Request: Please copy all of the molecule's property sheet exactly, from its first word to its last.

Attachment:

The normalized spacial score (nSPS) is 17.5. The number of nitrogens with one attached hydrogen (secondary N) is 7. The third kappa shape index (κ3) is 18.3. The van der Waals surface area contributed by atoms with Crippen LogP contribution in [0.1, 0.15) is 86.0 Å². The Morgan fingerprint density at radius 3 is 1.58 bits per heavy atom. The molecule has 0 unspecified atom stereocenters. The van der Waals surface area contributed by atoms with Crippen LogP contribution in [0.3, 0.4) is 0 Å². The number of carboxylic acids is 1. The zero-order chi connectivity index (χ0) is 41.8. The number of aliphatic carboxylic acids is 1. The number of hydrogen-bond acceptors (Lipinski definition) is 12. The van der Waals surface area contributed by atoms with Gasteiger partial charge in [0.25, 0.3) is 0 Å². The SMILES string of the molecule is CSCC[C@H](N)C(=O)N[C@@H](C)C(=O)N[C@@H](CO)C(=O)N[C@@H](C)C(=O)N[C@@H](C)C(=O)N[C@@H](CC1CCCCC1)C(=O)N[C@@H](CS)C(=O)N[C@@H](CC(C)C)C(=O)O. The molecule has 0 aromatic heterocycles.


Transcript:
The normalized spacial score (nSPS) is 17.5. The number of nitrogens with one attached hydrogen (secondary N) is 7. The third kappa shape index (κ3) is 18.3. The van der Waals surface area contributed by atoms with Crippen LogP contribution in [0.1, 0.15) is 86.0 Å². The Morgan fingerprint density at radius 3 is 1.58 bits per heavy atom. The molecule has 0 unspecified atom stereocenters. The van der Waals surface area contributed by atoms with Crippen LogP contribution in [0.3, 0.4) is 0 Å². The number of carboxylic acids is 1. The zero-order chi connectivity index (χ0) is 41.8. The number of aliphatic carboxylic acids is 1. The number of hydrogen-bond acceptors (Lipinski definition) is 12. The van der Waals surface area contributed by atoms with Gasteiger partial charge in [0.25, 0.3) is 0 Å². The SMILES string of the molecule is CSCC[C@H](N)C(=O)N[C@@H](C)C(=O)N[C@@H](CO)C(=O)N[C@@H](C)C(=O)N[C@@H](C)C(=O)N[C@@H](CC1CCCCC1)C(=O)N[C@@H](CS)C(=O)N[C@@H](CC(C)C)C(=O)O. The molecule has 0 aromatic heterocycles.